•A 500-pound commercial trip limit for the remainder of the year (July through March) in Atlantic state waters.

Link for more information:  Snapper [MyFWC.com]

 

Gag grouper 

Gulf season closes in most state and all federal waters Jan. 1

Information: The recreational harvest season for gag closes in most Gulf state waters and all Gulf federal waters Jan. 1. This is an annual closure and the season will reopen June 1. State waters off Franklin, Wakulla, Jefferson and Taylor counties are not included because they are open from April 1 through June 30 only. Monroe County follows Atlantic rules for gag grouper.

Link for more information:  Grouper [MyFWC.com

 

Atlantic grouper 

Season closes Jan. 1 

Information: Several species of grouper will close to recreational and commercial harvest starting Jan. 1 in Florida state and federal waters of the Atlantic, including Monroe County. This seasonal closure includes gag, black, red, yellowmouth, and yellowfin grouper; scamp; red hind; rock hind; coney; and graysby. State waters in the Atlantic are from shore out to 3 nautical miles.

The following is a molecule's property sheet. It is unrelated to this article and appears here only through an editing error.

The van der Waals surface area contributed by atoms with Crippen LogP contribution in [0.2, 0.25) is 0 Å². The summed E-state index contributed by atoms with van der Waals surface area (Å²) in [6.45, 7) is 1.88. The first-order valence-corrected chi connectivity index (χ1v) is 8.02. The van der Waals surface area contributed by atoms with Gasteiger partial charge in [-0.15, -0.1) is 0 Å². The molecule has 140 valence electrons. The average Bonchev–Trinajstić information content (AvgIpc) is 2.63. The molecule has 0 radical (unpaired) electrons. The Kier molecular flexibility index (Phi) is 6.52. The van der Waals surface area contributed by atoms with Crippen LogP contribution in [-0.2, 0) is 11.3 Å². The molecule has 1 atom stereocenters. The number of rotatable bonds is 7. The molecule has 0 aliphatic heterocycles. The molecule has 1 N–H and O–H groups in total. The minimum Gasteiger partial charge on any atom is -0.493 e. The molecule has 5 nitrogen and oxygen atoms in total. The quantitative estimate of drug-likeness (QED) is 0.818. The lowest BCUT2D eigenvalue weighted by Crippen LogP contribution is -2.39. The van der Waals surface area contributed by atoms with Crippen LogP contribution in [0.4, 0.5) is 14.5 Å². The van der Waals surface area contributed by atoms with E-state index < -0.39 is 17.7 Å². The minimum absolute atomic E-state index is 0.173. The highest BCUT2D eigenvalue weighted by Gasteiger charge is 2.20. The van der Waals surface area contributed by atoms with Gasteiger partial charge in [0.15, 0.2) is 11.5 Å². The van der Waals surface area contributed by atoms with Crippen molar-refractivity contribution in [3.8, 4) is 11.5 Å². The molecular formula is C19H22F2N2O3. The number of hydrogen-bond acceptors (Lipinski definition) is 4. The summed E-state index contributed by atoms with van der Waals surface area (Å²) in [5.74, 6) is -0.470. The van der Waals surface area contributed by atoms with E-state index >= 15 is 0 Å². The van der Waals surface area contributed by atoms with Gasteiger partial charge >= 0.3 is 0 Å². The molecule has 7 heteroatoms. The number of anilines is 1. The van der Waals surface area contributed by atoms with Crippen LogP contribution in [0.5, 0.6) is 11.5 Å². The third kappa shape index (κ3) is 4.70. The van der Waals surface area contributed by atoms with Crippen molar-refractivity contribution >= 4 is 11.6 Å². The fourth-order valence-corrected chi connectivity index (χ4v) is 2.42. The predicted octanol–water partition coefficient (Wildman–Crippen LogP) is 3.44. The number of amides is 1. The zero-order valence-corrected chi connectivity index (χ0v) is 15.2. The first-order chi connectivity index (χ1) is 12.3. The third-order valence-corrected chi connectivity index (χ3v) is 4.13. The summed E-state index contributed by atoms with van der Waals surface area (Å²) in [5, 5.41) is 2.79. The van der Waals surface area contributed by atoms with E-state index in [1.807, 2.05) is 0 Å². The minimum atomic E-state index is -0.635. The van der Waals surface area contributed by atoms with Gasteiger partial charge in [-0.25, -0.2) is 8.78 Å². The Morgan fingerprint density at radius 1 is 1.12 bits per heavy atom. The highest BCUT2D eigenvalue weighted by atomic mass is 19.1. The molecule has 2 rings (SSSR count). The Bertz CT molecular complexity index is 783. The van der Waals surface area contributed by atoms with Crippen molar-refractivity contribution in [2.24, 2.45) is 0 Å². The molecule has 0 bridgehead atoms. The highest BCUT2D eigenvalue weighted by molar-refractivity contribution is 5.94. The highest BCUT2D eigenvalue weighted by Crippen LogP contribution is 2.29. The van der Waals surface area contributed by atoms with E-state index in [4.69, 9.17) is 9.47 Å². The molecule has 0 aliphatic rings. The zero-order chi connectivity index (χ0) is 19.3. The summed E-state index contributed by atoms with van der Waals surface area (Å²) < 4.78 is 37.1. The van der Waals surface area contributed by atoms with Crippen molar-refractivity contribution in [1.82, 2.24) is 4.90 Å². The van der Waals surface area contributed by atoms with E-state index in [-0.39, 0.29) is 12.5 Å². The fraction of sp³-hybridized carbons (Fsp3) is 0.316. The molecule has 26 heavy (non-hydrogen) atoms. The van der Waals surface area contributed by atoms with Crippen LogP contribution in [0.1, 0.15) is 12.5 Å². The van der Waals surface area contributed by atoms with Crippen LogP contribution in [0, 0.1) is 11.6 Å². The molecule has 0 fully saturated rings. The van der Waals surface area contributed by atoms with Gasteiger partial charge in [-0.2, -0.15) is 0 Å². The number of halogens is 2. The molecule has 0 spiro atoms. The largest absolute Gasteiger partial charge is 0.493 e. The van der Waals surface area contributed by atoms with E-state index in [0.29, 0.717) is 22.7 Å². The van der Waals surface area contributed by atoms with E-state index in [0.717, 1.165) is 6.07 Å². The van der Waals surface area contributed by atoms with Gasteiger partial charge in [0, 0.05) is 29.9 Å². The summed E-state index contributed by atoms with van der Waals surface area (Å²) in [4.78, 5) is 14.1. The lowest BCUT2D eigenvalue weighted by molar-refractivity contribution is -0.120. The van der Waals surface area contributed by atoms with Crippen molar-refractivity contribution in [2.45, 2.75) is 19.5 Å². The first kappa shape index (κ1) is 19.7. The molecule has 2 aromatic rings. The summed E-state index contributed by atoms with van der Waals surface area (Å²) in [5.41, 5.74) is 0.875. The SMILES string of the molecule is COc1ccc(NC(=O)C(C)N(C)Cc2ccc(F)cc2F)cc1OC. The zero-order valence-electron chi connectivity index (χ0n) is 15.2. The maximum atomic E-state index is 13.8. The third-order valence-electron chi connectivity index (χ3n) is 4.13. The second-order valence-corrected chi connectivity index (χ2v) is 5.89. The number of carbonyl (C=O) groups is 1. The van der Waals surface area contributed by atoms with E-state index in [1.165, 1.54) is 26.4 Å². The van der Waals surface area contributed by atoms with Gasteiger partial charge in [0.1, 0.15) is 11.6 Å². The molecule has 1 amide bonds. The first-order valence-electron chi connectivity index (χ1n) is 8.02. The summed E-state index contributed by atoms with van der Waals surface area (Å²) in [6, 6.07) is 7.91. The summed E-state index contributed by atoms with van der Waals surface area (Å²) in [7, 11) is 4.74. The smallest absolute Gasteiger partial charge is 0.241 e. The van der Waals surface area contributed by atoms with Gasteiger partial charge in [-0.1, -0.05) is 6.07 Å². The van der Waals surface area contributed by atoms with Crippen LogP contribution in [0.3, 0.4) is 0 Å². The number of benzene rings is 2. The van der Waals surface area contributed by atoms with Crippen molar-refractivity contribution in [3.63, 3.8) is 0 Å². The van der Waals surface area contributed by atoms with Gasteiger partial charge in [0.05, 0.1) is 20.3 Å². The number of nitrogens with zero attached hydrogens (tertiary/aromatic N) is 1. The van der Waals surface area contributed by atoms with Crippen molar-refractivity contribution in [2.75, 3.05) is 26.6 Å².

The harvest of these species of grouper in Atlantic state waters will remain closed through April 30, reopening May 1.

Link for more information:  Grouper [MyFWC.com

 

Blue Crab

FL Blue Crab Trap ClosuresRegional trap closure Jan. 5-14 

Information: Recreational and commercial blue crab traps must be removed from all state waters from Franklin County to the Florida/Alabama state line before Jan. 5. Traps can be placed back in the water Jan. 15. Closures occasionally end early. Visit MyFWC.com for updates.